posted by trharlan
on Oct 31, 2004 -
Now that Michael Moore's chosen to look at the American healthcare industry
for his next film, Big Pharma is apparently on red alert for any of his trademark guerilla tactics. On his pre-election tour, Moore has
out a company-wide memo
that he attributes to Viagra- and Vioxx-pushers Pfizer, warning employees to be prepared (and keep their gobs shut) in case of an inpromptu visit. Pfizer
denies the memo exists
, but in response, Moore says that the 'non-existent' memo also includes a Pfizer office number to report sightings. Perhaps we should call +1 212 733 2323 during New York office hours tomorrow and find out for certain? Or, alternatively, just mention that a large, unshaven man in a baseball cap has been lurking around any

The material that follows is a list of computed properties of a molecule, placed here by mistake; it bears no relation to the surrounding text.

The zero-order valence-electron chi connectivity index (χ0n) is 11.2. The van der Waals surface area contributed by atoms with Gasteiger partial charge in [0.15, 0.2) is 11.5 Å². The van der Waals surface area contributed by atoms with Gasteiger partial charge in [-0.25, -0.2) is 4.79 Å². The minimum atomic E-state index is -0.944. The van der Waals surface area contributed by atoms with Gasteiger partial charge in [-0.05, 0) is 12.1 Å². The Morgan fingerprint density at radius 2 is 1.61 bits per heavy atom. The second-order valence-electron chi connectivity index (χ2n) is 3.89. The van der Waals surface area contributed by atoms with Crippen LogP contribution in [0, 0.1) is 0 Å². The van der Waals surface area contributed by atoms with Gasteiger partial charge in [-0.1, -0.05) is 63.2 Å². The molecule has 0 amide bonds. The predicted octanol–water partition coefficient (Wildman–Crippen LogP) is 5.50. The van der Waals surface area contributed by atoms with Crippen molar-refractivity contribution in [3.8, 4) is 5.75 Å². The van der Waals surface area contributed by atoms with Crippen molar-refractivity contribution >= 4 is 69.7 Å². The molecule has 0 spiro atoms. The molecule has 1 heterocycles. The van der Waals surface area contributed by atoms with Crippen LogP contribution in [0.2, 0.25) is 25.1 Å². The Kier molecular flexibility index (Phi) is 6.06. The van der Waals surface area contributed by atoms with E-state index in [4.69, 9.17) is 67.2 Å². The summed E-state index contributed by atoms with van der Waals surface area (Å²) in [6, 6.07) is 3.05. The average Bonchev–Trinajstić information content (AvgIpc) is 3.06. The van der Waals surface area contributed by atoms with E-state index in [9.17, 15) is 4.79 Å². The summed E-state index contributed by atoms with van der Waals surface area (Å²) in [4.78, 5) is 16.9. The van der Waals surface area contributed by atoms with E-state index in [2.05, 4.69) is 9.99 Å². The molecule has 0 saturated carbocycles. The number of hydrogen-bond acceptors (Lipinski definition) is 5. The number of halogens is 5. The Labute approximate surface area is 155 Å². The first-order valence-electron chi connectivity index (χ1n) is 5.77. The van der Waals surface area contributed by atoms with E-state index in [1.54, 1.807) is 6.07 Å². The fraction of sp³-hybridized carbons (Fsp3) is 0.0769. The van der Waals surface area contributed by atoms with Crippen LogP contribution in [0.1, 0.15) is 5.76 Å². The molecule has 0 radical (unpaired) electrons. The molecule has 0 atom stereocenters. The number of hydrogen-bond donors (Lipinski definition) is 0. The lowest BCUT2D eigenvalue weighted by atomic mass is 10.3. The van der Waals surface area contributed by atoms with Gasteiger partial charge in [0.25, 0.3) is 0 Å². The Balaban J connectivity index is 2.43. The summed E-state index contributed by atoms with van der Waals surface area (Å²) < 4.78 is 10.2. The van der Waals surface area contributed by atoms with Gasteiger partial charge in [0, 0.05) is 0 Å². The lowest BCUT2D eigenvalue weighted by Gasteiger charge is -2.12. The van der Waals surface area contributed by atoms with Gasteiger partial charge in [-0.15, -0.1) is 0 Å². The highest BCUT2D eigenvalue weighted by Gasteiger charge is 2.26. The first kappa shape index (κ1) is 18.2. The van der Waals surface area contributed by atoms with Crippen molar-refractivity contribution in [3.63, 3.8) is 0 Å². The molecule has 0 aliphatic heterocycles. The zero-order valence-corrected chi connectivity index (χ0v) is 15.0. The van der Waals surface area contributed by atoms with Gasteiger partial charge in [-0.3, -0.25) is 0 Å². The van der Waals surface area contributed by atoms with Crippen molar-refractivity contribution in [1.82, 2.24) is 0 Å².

of these locations
? (This one was too good to keep quiet about.)
posted by holgate
on Oct 18, 2004 -
Nootropics ("smart" drugs)
- all wish to be smarter, correct ? And - while exercise, nutrition, learning, travel, and social interaction (the last 3 via release of neurotrophins
) effectively do this, Nootropic drugs have been researched since the 1950's and have been shown to cause at least short term cognitive function enhancement. Piracetam, the first of this drugs, shows promise
in the treatment of Alzheimer's and Attention deficit Disorder. Alas, as with poor little Algernon
, the effect seems temporary
. Nootropics can be a little difficult to acquire
in the US. Beer is not a nootropic, but sex on the other hand.....